RWC2023 Sights and Sounds: Marler gets the meme treatment, World Cups are a family affair


England prop and resident comedian Joe Marler joked his accidental header that set up a Courtney Lawes try in the side’s 34-12 win over Japan was actually a planned move, with Marler telling reporters he’d practiced for the moment alongside Jamie George and Dan Coles.

The prop played a fortuitous role in England’s second try when a handling error from Will Stuart saw the ball bounce off Marler’s head, only for it to be collected by Lawes who ran under the posts as the Japan defence stood in bafflement.

RUGBY WORLD CUP 2023: Squads | Schedule | Standings | Podcast | Injuries

While he joked he’d taken inspiration from his son’s favourite football team Brighton, many people on X [formerly Twitter] also found humour in the moment, posting their own memes of the try, while Brighton made an offer to have the 33-year-old join the squad following the World Cup.

“Great win last night, good luck for the rest of the tournament! Give us a call when it’s finished, we’ll need you for set pieces,” Brighton posted to Marler following the match.

Marler’s UK Premiership side the Harlequins were quick to joke on X: “£500m and not a penny less, we know his worth”. Before they did their own photoshop job with the prop in a Brighton uniform.

Many others did their own photoshop work, while England Rugby clipped up the funny moment.

It may not have been the prettiest try ever scored, but it’ll no doubt go down in history as one of the weirdest ever scored at a Rugby World Cup.

All Blacks’ Leinert-Brown pays special visit

All Blacks centre Anton Leinert-Brown has made a special journey to visit Namibia’s Le Roux Malan in hospital after the centre suffered a horrific ankle injury during his side’s loss to the All Blacks on Friday night.

Sliding in for a tackle in the wet conditions, Malan’s ankle got caught underneath him resulting in a horrible moment where the 24-year-old was left lying on the pitch with his ankle facing the wrong direction.

It was one of the ugliest moments of the tournament to date and saw Malan treated on the pitch for 18 minutes before he was eventually medicabbed off the pitch to a rousing ovation from the Stadium de Toulouse crowd.

Undergoing surgery over the weekend, Malan revealed the ankle fracture and dislocation weren’t as bad as initially feared, but he will still remain sidelined for up to six months.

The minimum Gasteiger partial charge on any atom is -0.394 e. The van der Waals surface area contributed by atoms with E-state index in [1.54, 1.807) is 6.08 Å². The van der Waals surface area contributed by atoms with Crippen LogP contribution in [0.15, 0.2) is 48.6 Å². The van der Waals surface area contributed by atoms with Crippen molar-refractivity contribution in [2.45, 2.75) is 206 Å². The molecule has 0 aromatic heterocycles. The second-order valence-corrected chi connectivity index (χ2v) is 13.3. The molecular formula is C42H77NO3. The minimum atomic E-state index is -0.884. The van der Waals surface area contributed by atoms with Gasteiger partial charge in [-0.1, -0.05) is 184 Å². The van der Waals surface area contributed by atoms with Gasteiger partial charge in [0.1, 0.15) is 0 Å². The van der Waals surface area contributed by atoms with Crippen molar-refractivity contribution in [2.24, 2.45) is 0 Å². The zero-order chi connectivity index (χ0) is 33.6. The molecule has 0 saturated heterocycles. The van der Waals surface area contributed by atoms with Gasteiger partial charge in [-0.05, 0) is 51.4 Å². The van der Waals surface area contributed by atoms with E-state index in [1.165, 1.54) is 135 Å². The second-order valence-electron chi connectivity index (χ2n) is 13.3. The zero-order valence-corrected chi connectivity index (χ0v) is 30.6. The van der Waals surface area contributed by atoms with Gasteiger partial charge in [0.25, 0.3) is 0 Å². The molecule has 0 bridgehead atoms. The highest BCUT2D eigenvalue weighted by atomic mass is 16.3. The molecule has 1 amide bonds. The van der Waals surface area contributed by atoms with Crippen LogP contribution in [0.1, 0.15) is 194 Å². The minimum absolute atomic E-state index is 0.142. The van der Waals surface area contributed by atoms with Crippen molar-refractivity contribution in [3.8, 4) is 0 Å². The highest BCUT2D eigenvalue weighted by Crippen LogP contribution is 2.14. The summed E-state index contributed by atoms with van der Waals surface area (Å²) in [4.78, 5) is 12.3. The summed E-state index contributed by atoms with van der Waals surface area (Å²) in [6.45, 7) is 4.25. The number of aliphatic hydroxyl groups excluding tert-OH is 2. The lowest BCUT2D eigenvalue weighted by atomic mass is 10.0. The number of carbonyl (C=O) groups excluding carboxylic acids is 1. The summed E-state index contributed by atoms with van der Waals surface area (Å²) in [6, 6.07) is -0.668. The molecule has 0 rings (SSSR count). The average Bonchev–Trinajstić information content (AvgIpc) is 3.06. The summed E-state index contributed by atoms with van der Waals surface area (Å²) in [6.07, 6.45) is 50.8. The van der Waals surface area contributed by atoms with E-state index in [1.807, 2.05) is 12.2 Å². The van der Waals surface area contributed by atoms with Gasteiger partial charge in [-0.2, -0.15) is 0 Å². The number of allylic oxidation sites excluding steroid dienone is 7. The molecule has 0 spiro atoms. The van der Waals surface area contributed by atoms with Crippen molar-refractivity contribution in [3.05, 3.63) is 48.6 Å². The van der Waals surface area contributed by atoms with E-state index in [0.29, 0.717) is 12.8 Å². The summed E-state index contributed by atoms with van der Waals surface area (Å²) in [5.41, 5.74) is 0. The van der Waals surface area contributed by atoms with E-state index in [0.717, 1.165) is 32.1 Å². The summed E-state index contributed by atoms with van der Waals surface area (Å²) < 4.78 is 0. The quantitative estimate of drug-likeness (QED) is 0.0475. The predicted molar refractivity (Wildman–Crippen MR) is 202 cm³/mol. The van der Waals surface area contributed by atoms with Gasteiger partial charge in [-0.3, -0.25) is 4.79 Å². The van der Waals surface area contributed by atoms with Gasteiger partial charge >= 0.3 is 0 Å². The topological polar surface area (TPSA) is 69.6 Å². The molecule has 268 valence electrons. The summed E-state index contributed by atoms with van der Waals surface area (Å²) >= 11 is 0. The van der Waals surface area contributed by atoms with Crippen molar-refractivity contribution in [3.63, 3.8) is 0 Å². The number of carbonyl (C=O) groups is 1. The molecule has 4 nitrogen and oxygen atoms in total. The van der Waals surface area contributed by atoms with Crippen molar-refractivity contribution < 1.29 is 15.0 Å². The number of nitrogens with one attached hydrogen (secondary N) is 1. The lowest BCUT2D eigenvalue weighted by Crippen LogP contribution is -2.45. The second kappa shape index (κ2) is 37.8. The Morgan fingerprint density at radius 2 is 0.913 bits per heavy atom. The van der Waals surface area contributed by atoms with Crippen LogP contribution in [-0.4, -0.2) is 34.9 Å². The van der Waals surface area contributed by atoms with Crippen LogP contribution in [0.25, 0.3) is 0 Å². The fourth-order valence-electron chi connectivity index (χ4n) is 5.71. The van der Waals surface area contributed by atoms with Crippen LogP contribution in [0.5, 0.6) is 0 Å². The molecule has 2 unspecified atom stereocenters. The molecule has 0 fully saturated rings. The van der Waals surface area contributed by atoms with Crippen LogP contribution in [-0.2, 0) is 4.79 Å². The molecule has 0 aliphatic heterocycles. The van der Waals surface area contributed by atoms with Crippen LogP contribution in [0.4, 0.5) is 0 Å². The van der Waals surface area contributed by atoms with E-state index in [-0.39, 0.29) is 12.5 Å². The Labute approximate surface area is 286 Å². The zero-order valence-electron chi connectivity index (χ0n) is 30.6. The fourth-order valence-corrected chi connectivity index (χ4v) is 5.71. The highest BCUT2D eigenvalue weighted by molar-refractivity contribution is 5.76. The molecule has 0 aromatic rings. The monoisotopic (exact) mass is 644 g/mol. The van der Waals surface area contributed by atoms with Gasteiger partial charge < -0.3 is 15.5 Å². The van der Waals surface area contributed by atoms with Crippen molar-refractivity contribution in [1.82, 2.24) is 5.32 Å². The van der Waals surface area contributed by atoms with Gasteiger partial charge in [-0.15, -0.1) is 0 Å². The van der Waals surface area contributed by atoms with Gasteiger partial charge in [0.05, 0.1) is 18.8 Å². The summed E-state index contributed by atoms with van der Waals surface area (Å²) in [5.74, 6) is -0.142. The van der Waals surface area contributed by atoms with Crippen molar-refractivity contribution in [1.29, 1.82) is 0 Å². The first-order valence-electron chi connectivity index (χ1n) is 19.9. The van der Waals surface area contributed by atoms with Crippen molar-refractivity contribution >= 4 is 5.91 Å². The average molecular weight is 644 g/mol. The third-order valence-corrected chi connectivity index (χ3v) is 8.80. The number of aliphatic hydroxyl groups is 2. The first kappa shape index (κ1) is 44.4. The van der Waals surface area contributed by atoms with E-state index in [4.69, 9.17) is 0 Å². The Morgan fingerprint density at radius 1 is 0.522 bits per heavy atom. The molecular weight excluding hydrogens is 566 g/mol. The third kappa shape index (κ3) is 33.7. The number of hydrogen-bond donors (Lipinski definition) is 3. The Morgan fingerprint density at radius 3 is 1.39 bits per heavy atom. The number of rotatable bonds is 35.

“It turned out to be so much better than we initially thought. We thought the tibia was off but it’s only four to six months, which is unreal,” said Malan, who had surgery on the joint on Friday night.

“My left foot slid and I think my right foot was caught in the ground already, so when I made that initial contact with Beauden (Barrett) it just basically snapped. It’s a freak injury.”

Showing support for his opposition, Leinert-Brown visited Malan on Sunday, even presenting the Namibian with a signed All Blacks jersey.

“For someone like me who has been through shoulder surgery, I definitely feel his pain,” said Lienert-Brown.

“When you’re passionate and driven about a sport you love, when it’s stopped for six months like that it can be tough.

“But it’s good to see he is in awesome spirits.”

Rugby World Cups are a family affair

Playing at a Rugby World Cup is a special moment for any player, but for Romania centre Taylor Gontineac the World Cup holds an even more special meaning with his parents meeting all the way back at the 1995 edition in South Africa.

Taking part in the 1995 World Cup with Romania, Gontineac senior, also a centre, met his wife and Taylor’s mother in Cape Town after his side went down to the Springboks. Almost 30 years later his son ran out for Romania in their Pool B clash against the Springboks, a special moment for the 23-year-old.

“It’s a family history, my parents met after this match in South Africa in 1995 and I think if it wasn’t for that match I wouldn’t be here today,” he joked after getting his shot at playing the Springboks in Bordeaux on Sunday.

“It’s a nice little tribute for me and my family to play against South Africa, the world champions, more than 20 years after my dad. It’s fantastic and a wonderful feeling.”

Gontineac’s father stayed on briefly in South Africa before playing club rugby for 14 years in France, where his son Taylor was born, raised and now plays for Rouen Normandie.

Meanwhile, Italy will make history on Wednesday night when the Garbisi and Cannone siblings run out against Uruguay.

Paolo and Alessandro Garbisi, and Lorenzo and Niccolo Cannone are taking part in their first World Cup and with all four named to start it will be the first time that Italy have two sets of brothers starting in a World Cup game.

The Garbisi siblings have played together before with halfback Alessandro making his Italy debut against Romania in July 2022 while his older brother Paolo came off the bench, before the pair finally got their first start together against Romania in their World Cup warmup in August.

“Being two years older, I’ve always done things a little before Alessandro, so we had never played on the same team before that game,” Paolo explained to Rugby World.

Meanwhile, Lorenzo and Niccolo Cannone started four of Italy’s 2023 Six Nations games together.

No strangers to making history, the pair from Florence both played the full game when Italy recorded their first ever win over Australia in their home city last year.

Suddenly Fratelli d’Italia, Brothers of Italy, in Italy’s national anthem Il Canto degli Italiani, (The Song of the Italians) takes on a whole new meaning.

Source link

Leave a Reply

Your email address will not be published. Required fields are marked *